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Bound and Determined

The class of 1849 was tenacious in its efforts to preserve memories of life at U-M

by Brian A. Williams

When the members of the University of Michigan class of 1849 graduated, they had daguerreotypes made, preserving their likenesses on a polished silver surface covered with glass. Their individual portraits were mounted in an ornate mahogany frame intended to be displayed permanently in the U-M library. When the class members returned for their 40th anniversary in 1889, they found that their framed portraits had faded and had been removed and forgotten, shoved under the eaves in the attic of Old Mason Hall.

Determined to memorialize themselves, the class of 1849 reproduced the daguerreotype images on paper and prepared biographies of all 23 graduating class members along with information on non-graduating classmates. They added their recollections of the campus, faculty, and student life. A skilled bookbinder was asked “to make the volume last 500 years, regardless of expense.” The class invested $150 in the 800-page project.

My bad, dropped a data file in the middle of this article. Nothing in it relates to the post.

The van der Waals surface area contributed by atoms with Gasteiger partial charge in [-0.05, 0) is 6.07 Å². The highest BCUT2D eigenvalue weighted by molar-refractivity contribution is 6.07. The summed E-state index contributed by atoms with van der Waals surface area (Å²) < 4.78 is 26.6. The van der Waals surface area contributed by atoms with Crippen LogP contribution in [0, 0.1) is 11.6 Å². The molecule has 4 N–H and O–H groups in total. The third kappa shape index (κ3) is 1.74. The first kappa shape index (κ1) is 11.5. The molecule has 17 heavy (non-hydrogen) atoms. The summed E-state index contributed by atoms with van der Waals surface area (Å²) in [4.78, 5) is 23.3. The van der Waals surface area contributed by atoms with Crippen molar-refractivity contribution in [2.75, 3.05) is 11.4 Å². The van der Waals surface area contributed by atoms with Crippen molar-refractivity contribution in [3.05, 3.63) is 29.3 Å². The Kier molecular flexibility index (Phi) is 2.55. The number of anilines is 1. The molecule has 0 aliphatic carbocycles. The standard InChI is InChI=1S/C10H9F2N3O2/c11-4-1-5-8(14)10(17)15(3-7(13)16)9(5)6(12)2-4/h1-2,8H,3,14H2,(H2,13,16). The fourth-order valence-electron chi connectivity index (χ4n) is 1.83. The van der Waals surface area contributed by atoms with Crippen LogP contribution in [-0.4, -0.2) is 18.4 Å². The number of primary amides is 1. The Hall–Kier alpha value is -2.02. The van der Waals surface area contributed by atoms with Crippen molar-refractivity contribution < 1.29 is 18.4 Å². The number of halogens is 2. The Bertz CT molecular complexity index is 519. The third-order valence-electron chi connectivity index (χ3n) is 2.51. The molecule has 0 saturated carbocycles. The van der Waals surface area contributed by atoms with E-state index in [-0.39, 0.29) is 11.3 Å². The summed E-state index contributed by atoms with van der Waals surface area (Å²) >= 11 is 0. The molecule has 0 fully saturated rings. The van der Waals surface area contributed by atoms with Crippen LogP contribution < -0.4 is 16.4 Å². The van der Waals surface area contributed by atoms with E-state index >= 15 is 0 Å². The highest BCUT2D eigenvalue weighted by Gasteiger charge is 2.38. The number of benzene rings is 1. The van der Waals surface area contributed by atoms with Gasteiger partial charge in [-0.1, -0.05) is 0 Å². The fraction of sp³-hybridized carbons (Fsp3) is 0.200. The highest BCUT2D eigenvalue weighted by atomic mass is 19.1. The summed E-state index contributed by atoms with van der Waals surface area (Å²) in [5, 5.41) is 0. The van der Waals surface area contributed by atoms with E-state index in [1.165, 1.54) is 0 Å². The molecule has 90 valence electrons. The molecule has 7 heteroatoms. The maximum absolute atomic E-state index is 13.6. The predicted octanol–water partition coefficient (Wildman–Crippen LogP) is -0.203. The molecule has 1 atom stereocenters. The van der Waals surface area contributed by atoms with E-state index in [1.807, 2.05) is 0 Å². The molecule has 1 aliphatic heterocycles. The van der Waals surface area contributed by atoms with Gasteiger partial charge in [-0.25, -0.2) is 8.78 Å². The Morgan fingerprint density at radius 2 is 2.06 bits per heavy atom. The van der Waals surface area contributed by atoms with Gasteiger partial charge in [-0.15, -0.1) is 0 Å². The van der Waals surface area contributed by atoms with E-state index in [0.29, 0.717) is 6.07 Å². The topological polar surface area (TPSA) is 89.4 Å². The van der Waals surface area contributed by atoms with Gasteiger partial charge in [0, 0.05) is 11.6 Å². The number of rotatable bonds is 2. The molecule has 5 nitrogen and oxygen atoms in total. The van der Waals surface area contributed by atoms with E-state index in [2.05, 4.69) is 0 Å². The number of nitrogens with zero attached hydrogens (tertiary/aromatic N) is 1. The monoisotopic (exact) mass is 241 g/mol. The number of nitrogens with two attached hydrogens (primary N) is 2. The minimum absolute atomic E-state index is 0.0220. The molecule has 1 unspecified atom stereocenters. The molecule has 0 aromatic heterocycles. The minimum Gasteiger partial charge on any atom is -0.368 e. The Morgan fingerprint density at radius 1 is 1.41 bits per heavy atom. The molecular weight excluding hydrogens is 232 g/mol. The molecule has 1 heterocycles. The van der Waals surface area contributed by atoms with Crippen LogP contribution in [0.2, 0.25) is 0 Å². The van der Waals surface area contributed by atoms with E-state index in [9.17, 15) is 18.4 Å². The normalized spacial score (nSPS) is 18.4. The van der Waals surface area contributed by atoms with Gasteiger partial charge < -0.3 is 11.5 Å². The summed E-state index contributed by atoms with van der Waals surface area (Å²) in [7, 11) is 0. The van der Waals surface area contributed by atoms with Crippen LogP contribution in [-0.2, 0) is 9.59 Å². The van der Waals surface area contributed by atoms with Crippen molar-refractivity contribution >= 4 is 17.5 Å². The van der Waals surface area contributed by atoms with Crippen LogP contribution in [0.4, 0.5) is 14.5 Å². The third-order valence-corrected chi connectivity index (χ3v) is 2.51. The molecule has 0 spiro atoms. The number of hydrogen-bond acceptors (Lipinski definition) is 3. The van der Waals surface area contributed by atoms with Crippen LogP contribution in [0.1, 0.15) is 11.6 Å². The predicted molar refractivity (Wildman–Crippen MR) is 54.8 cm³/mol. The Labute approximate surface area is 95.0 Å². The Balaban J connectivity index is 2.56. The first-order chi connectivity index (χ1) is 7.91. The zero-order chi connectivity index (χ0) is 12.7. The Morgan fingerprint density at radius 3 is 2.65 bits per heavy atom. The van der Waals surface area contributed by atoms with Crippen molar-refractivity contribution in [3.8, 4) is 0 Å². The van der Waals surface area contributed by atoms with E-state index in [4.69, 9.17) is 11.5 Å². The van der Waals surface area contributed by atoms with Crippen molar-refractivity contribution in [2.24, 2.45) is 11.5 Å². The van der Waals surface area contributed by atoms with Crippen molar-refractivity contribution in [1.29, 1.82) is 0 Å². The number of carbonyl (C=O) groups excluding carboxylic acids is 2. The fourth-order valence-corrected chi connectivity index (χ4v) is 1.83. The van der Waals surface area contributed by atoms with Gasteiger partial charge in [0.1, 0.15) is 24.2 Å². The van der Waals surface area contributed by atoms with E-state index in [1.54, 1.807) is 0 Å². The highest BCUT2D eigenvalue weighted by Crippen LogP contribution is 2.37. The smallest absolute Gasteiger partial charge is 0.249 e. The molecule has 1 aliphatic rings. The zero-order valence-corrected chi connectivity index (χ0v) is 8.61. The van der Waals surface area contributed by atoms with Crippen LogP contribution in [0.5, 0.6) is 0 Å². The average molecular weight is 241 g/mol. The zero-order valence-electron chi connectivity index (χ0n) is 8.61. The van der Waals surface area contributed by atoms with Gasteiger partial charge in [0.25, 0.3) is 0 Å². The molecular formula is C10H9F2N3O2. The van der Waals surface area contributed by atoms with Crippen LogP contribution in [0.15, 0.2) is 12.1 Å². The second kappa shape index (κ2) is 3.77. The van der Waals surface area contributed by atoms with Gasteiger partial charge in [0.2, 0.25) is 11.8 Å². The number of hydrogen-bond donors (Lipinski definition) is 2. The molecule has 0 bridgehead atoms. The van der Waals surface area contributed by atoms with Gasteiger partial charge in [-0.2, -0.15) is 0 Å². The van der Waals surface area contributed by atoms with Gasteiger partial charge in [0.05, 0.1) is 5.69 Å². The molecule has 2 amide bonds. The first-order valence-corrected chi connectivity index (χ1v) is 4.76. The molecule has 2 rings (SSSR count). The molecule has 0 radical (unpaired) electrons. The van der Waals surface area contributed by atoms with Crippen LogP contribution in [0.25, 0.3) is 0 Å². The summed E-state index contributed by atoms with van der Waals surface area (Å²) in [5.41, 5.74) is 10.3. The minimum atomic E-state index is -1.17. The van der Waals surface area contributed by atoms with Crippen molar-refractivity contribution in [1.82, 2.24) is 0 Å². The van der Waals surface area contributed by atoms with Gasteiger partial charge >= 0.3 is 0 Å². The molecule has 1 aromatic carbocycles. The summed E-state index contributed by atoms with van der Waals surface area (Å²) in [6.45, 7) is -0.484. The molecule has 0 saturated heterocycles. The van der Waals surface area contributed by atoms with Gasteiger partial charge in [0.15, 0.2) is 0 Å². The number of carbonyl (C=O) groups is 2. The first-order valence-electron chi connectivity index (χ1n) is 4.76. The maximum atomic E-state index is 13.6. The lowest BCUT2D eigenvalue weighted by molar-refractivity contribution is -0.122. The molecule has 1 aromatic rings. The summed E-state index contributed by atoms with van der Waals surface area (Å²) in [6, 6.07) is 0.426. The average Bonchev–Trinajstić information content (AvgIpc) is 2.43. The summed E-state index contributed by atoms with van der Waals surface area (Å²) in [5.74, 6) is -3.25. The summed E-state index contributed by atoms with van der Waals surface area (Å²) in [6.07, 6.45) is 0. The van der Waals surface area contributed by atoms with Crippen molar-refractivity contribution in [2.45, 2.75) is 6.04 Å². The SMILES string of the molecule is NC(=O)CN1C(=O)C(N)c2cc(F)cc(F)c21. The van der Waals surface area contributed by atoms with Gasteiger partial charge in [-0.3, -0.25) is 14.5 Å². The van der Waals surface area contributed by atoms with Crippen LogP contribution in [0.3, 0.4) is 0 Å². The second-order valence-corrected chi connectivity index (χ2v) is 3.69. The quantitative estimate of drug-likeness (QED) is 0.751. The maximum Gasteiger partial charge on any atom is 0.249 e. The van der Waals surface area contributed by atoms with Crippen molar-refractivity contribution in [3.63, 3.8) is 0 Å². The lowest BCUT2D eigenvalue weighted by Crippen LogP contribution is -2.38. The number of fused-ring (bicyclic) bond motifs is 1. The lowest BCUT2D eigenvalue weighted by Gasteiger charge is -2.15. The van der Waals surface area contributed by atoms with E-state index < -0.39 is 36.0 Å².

In November 1898, the Regents officially received the book and voted unanimously for the following resolution:

That the University of Michigan tenders its thanks to her beloved sons of the Class of 1849 for making her the possessor of this precious record, and pledges them that she will carefully guard and keep it for the benefit of coming generations.

University of Michigan Bentley Library copy work for magazine.

A drawing of the student suites in the North Wing (Old Mason Hall) show a much more rustic student experience that included a room for storing firewood.

A sketch of campus shows two buildings and four professors’ houses. A cistern supplied students’ water, and a wood yard contained firewood purchased from local farmers, which had to be carried up stairs to heat the sparse rooms.